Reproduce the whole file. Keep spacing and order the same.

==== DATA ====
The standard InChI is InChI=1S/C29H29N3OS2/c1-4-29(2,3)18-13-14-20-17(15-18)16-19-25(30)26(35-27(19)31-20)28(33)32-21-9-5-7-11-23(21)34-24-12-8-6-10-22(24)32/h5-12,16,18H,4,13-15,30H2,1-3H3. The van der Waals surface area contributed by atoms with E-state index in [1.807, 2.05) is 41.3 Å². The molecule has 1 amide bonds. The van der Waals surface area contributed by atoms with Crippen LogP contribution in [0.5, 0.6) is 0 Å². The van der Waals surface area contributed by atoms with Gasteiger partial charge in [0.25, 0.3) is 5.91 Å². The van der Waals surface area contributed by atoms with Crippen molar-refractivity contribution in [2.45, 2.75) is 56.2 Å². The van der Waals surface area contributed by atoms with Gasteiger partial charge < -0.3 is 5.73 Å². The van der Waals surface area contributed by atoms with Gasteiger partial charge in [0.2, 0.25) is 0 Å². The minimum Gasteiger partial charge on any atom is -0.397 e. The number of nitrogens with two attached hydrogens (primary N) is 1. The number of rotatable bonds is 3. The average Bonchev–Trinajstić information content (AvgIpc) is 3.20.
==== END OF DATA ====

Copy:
The standard InChI is InChI=1S/C29H29N3OS2/c1-4-29(2,3)18-13-14-20-17(15-18)16-19-25(30)26(35-27(19)31-20)28(33)32-21-9-5-7-11-23(21)34-24-12-8-6-10-22(24)32/h5-12,16,18H,4,13-15,30H2,1-3H3. The van der Waals surface area contributed by atoms with E-state index in [1.807, 2.05) is 41.3 Å². The molecule has 1 amide bonds. The van der Waals surface area contributed by atoms with Crippen LogP contribution in [0.5, 0.6) is 0 Å². The van der Waals surface area contributed by atoms with Gasteiger partial charge in [0.25, 0.3) is 5.91 Å². The van der Waals surface area contributed by atoms with Crippen molar-refractivity contribution in [2.45, 2.75) is 56.2 Å². The van der Waals surface area contributed by atoms with Gasteiger partial charge < -0.3 is 5.73 Å². The van der Waals surface area contributed by atoms with Gasteiger partial charge in [0.2, 0.25) is 0 Å². The minimum Gasteiger partial charge on any atom is -0.397 e. The number of nitrogens with two attached hydrogens (primary N) is 1. The number of rotatable bonds is 3. The average Bonchev–Trinajstić information content (AvgIpc) is 3.20.